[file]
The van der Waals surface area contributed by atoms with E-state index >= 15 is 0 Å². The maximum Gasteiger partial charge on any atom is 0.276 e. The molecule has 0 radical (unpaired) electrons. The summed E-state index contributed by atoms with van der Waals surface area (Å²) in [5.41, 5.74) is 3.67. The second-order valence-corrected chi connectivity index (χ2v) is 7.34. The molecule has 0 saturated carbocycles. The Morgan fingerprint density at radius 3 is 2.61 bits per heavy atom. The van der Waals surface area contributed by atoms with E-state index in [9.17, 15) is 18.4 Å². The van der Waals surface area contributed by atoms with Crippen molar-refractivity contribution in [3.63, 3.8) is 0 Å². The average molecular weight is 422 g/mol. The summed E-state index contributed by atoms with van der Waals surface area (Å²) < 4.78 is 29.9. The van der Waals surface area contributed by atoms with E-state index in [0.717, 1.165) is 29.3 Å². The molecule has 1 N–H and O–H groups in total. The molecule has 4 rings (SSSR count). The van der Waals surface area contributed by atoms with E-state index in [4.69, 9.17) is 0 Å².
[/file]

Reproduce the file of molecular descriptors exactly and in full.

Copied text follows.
The van der Waals surface area contributed by atoms with E-state index >= 15 is 0 Å². The maximum Gasteiger partial charge on any atom is 0.276 e. The molecule has 0 radical (unpaired) electrons. The summed E-state index contributed by atoms with van der Waals surface area (Å²) in [5.41, 5.74) is 3.67. The second-order valence-corrected chi connectivity index (χ2v) is 7.34. The molecule has 0 saturated carbocycles. The Morgan fingerprint density at radius 3 is 2.61 bits per heavy atom. The van der Waals surface area contributed by atoms with E-state index in [9.17, 15) is 18.4 Å². The van der Waals surface area contributed by atoms with Crippen molar-refractivity contribution in [3.63, 3.8) is 0 Å². The average molecular weight is 422 g/mol. The summed E-state index contributed by atoms with van der Waals surface area (Å²) < 4.78 is 29.9. The van der Waals surface area contributed by atoms with E-state index in [0.717, 1.165) is 29.3 Å². The molecule has 1 N–H and O–H groups in total. The molecule has 4 rings (SSSR count). The van der Waals surface area contributed by atoms with E-state index in [4.69, 9.17) is 0 Å².